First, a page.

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Erin Pays an Unexpected Visit to SCMS

A field program documenting embryonic cumulus caught the other end of the growth spectrum on 1 August. Hurricane Erin came ashore south of Melbourne, Florida, where the Small Cumulus Microphysics Study (SCMS) was based during July and early August. Several dozen staff from the Atmospheric Technology Division (ATD) went to Florida for the study, whose lead principal investigator is Charlie Knight (Mesoscale and Microscale Meteorology Division). Other institutions involved include the New Mexico Institute of Mining and Technology and the Universities of California, Los Angeles; Chicago; Illinois; Oklahoma; and Wyoming.

The CP-2 radar, soon to be mothballed, caught one of the most exciting events of its long lifetime. Erin's eye passed 85 kilometers south of the radar. Cocoa Beach and Patrick Air Force Base were under mandatory evacuation orders, so most NCAR staff were forced to leave. The NCAR-based C-130 aircraft took refuge in the Carolinas at Raleigh- Durham International Airport. Meanwhile, nine radar technicians and scientists battened down with the radar for 31 hours of continuous data collection.

"Winds at the radar were estimated at about 60 knots [31 meters per second], which the CP-2 dome had no problem with," reports Jim Wilson (ATD). "There were many rain bands and a well-defined eye. As Erin moved inland, a massive, rotating, stratiform area developed which eventually filled the eye." Although cloud tops were relatively low and no lightning was observed in the area, "some of the bands had rotating showers that produced small tornadoes."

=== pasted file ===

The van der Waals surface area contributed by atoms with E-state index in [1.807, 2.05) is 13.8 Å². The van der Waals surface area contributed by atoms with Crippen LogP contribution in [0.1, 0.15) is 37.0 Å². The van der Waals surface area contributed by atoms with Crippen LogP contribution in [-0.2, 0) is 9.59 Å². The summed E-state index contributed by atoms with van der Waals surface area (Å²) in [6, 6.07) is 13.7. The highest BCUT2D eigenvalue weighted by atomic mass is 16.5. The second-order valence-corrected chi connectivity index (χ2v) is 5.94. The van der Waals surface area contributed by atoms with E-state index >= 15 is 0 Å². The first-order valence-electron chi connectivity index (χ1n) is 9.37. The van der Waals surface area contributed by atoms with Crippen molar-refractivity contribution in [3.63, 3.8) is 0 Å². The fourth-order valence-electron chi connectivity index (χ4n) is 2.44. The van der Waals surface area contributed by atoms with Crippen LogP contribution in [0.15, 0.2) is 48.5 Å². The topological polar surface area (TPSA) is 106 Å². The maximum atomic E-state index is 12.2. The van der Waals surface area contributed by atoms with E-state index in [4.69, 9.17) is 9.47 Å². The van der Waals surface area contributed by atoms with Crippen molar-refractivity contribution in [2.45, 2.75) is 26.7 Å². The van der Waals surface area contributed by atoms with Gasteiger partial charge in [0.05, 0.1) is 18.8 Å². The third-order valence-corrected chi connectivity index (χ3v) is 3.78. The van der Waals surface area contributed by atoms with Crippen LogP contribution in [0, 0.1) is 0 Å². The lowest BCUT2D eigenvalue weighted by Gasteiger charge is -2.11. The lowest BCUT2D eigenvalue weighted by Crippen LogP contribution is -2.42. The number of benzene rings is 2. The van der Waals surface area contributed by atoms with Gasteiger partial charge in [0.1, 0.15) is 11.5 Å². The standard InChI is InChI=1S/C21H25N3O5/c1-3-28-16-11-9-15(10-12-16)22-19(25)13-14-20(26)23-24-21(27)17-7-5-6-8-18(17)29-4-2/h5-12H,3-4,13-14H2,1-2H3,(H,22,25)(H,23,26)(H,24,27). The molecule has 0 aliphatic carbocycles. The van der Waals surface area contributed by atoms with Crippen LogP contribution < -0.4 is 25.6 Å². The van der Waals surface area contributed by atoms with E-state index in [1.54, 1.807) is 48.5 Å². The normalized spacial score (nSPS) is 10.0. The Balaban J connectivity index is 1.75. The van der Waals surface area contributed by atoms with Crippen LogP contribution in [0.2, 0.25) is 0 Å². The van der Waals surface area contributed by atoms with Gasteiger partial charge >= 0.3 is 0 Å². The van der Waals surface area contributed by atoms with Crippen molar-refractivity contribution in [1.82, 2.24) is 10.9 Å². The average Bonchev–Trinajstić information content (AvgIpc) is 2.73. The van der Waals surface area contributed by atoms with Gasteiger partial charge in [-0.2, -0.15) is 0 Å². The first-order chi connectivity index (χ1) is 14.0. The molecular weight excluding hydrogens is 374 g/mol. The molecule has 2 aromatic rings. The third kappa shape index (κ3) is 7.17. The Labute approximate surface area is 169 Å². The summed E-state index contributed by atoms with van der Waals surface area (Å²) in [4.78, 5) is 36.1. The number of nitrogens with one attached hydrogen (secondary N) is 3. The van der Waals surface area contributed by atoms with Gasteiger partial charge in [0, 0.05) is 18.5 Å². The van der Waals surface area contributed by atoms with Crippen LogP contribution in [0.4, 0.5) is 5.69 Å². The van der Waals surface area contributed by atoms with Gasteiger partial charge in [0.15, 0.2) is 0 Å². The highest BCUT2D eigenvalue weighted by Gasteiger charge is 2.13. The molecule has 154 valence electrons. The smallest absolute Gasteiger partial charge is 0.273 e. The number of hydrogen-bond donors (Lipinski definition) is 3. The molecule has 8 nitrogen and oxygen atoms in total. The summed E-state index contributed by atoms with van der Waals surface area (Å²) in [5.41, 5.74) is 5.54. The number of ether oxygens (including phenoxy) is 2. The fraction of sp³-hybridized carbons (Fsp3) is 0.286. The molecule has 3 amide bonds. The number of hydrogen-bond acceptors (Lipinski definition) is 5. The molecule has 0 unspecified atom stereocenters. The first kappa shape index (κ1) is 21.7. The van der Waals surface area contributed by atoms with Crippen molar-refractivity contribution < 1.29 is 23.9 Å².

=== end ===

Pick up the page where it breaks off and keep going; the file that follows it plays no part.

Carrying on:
This appears to be the first time a dual-polarization radar has documented a hurricane. These radars alternate signals that are polarized at right angles to each other, allowing scientists to deduce the shape and type of precipitation or cloud droplets. "This should be an excellent data set for evaluating polarization techniques to measure rainfall," says Jim. Aside from the hurricane, SCMS gathered much useful data on the incipient phase of cumulus clouds, according to Charlie. The project concluded on 14 August. --BH


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Edited by Bob Henson, bhenson@ucar.edu
Last revised: Wed Mar 29 17:37:11 MST 2000